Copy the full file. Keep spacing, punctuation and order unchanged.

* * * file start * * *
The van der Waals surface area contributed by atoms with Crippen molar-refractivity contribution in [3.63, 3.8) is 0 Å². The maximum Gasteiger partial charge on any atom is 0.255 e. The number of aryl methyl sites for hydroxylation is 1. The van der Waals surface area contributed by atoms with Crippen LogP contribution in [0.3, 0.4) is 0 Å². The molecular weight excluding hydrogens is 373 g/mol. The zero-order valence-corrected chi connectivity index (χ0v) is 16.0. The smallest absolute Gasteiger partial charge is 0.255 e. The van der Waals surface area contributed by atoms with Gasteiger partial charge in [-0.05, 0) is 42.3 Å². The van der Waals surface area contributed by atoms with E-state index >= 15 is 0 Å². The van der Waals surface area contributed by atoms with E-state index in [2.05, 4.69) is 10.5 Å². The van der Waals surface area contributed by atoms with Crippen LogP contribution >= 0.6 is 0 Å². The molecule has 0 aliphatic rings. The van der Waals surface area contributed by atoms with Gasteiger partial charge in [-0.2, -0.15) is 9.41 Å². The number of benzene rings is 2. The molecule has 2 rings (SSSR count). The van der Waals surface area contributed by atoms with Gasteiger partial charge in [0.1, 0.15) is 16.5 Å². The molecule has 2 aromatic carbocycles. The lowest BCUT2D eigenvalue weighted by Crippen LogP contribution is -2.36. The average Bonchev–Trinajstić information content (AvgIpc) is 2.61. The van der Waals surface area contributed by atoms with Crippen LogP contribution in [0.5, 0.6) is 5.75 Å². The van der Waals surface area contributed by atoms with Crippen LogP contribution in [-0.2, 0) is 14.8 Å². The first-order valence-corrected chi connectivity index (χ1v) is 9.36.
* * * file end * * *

The van der Waals surface area contributed by atoms with Crippen molar-refractivity contribution in [3.63, 3.8) is 0 Å². The maximum Gasteiger partial charge on any atom is 0.255 e. The number of aryl methyl sites for hydroxylation is 1. The van der Waals surface area contributed by atoms with Crippen LogP contribution in [0.3, 0.4) is 0 Å². The molecular weight excluding hydrogens is 373 g/mol. The zero-order valence-corrected chi connectivity index (χ0v) is 16.0. The smallest absolute Gasteiger partial charge is 0.255 e. The van der Waals surface area contributed by atoms with Gasteiger partial charge in [-0.05, 0) is 42.3 Å². The van der Waals surface area contributed by atoms with E-state index >= 15 is 0 Å². The van der Waals surface area contributed by atoms with E-state index in [2.05, 4.69) is 10.5 Å². The van der Waals surface area contributed by atoms with Crippen LogP contribution >= 0.6 is 0 Å². The molecule has 0 aliphatic rings. The van der Waals surface area contributed by atoms with Gasteiger partial charge in [-0.2, -0.15) is 9.41 Å². The number of benzene rings is 2. The molecule has 2 rings (SSSR count). The van der Waals surface area contributed by atoms with Gasteiger partial charge in [0.1, 0.15) is 16.5 Å². The molecule has 2 aromatic carbocycles. The lowest BCUT2D eigenvalue weighted by Crippen LogP contribution is -2.36. The average Bonchev–Trinajstić information content (AvgIpc) is 2.61. The van der Waals surface area contributed by atoms with Crippen LogP contribution in [0.5, 0.6) is 5.75 Å². The van der Waals surface area contributed by atoms with Crippen LogP contribution in [-0.2, 0) is 14.8 Å². The first-order valence-corrected chi connectivity index (χ1v) is 9.36.